Putting the cart before the horse in Saugus

Town Meeting on Monday overwhelmingly approved three zoning changes aimed at longtime Saugus business and major property taxpayer Wheelabrator.

But questions are sure to continue dogging the changes even as they make their way to the state attorney general’s office for approval.

The changes originated with an organization that sounds less like a group of concerned local citizens and more like a band of environmental organizations intent on taking aim at Wheelabrator. The zoning articles were authored by Town Meeting member Ann Devlin, who viewed their passage as a way to help ensure the health and wellbeing of Saugus residents and their neighbors in surrounding communities.

This is a worthy objective but is it one supported by sufficient facts? A state report released last year concluded there is no elevated local cancer risk.

Where is the definitive, well-researched and documented health report on Wheelabrator’s operations? If the zoning articles are aimed at reducing health risks for current town residents and safeguarding future ones, shouldn’t they have been built on a foundation of solid, multi-sourced health research?

Two public officials on Monday used similar and interesting language to assess the impact of the zoning changes. State Rep. RoseLee Vincent said the changes are instrumental in helping Saugus control its destiny. Board of selectmen chairwoman Debra Panetta said “adding more control … makes sense” in referring to the bylaws.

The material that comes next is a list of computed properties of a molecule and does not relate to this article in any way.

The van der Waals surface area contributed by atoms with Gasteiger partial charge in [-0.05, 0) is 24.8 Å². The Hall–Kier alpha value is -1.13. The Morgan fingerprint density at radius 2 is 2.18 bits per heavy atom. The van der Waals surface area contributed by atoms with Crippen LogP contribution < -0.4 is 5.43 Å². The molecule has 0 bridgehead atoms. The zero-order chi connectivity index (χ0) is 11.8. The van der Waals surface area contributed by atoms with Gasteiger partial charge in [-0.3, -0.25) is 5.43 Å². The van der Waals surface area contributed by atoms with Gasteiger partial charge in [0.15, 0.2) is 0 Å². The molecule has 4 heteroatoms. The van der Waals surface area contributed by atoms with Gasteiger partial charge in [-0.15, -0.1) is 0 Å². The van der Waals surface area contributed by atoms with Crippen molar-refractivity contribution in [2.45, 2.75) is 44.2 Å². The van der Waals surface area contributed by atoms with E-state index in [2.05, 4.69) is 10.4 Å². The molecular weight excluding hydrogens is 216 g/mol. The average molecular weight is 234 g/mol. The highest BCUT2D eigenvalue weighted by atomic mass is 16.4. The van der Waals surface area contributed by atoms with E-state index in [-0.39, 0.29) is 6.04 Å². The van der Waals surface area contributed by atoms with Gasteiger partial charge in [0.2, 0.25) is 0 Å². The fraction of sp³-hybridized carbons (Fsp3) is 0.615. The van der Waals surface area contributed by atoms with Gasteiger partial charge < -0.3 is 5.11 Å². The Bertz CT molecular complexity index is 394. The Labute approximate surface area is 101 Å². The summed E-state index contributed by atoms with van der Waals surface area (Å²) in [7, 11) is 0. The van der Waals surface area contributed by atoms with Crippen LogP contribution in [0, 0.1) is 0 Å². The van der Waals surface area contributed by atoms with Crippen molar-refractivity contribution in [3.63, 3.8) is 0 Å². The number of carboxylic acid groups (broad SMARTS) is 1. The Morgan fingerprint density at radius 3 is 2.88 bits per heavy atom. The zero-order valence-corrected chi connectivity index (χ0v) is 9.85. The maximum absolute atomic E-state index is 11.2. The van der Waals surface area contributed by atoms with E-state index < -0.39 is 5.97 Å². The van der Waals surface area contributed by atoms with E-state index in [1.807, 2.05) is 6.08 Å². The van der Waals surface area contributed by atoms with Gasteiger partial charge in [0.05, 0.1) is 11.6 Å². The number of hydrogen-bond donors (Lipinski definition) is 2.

Both women are experienced public officials but do their words make sense? As a major economic contributor to the town, isn’t Wheelabrator a force in determining Saugus’ destiny? As for Panetta’s comment, more controls make sense only if they achieve a goal that serves the town and Wheelabrator.

Any restrictions aimed at the firm’s Saugus operation should be drafted after extensive discussion between town residents and officials and Wheelabrator representatives. What good do the new zoning bylaws do if they simply toss Saugus into court to fight a protracted and expensive lawsuit?

What if Town Meeting member Bill Brown is right and Wheelabrator’s lawyers argue in a courtroom that the zoning changes were exclusively aimed at restricting “one business” in Saugus? Does it really make sense for the town to spend taxpayer dollars on a legal fight that could find town lawyers trying to explain why approved zoning changes were aimed at one local business?

The better use of town money and time is to find a forum or forums where Wheelabrator’s needs and town concerns can be analyzed, weighed and discussed with the objective of crafting a long-term working relationship between the community and the company.

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